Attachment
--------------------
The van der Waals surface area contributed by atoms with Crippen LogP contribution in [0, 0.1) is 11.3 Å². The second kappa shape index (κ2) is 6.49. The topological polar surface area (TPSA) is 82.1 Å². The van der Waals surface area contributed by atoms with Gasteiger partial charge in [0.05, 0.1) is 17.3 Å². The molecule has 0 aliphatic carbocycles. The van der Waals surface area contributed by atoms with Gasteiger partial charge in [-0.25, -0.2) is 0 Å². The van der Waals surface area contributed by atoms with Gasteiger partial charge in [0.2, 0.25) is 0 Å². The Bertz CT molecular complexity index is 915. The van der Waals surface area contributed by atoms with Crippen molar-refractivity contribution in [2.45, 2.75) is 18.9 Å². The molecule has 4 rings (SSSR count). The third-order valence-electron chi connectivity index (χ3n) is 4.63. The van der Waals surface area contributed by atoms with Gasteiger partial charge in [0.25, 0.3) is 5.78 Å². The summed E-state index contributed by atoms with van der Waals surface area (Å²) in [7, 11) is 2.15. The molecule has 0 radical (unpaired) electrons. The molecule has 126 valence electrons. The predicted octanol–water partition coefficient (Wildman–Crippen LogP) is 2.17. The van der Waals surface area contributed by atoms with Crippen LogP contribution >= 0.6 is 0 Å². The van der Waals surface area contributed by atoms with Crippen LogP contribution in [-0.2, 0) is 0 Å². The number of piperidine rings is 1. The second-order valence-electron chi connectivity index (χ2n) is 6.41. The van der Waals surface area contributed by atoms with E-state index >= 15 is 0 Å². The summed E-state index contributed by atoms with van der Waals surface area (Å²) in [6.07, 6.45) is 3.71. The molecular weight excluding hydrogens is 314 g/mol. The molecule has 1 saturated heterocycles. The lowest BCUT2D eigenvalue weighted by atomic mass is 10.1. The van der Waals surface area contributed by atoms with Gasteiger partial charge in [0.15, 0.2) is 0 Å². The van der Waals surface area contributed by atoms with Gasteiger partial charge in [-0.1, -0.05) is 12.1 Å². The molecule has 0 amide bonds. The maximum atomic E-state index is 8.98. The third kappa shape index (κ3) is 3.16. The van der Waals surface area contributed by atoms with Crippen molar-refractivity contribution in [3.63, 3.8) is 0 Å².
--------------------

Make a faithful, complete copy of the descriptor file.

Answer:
The van der Waals surface area contributed by atoms with Crippen LogP contribution in [0, 0.1) is 11.3 Å². The second kappa shape index (κ2) is 6.49. The topological polar surface area (TPSA) is 82.1 Å². The van der Waals surface area contributed by atoms with Gasteiger partial charge in [0.05, 0.1) is 17.3 Å². The molecule has 0 aliphatic carbocycles. The van der Waals surface area contributed by atoms with Gasteiger partial charge in [-0.25, -0.2) is 0 Å². The van der Waals surface area contributed by atoms with Gasteiger partial charge in [0.2, 0.25) is 0 Å². The Bertz CT molecular complexity index is 915. The van der Waals surface area contributed by atoms with Crippen molar-refractivity contribution in [2.45, 2.75) is 18.9 Å². The molecule has 4 rings (SSSR count). The third-order valence-electron chi connectivity index (χ3n) is 4.63. The van der Waals surface area contributed by atoms with Gasteiger partial charge in [0.25, 0.3) is 5.78 Å². The summed E-state index contributed by atoms with van der Waals surface area (Å²) in [7, 11) is 2.15. The molecule has 0 radical (unpaired) electrons. The molecule has 126 valence electrons. The predicted octanol–water partition coefficient (Wildman–Crippen LogP) is 2.17. The van der Waals surface area contributed by atoms with Crippen LogP contribution >= 0.6 is 0 Å². The van der Waals surface area contributed by atoms with Crippen LogP contribution in [-0.2, 0) is 0 Å². The number of piperidine rings is 1. The second-order valence-electron chi connectivity index (χ2n) is 6.41. The van der Waals surface area contributed by atoms with E-state index >= 15 is 0 Å². The summed E-state index contributed by atoms with van der Waals surface area (Å²) in [6.07, 6.45) is 3.71. The molecular weight excluding hydrogens is 314 g/mol. The molecule has 1 saturated heterocycles. The lowest BCUT2D eigenvalue weighted by atomic mass is 10.1. The van der Waals surface area contributed by atoms with Gasteiger partial charge in [0.15, 0.2) is 0 Å². The van der Waals surface area contributed by atoms with Gasteiger partial charge in [-0.1, -0.05) is 12.1 Å². The molecule has 0 amide bonds. The maximum atomic E-state index is 8.98. The third kappa shape index (κ3) is 3.16. The van der Waals surface area contributed by atoms with Crippen molar-refractivity contribution in [3.63, 3.8) is 0 Å².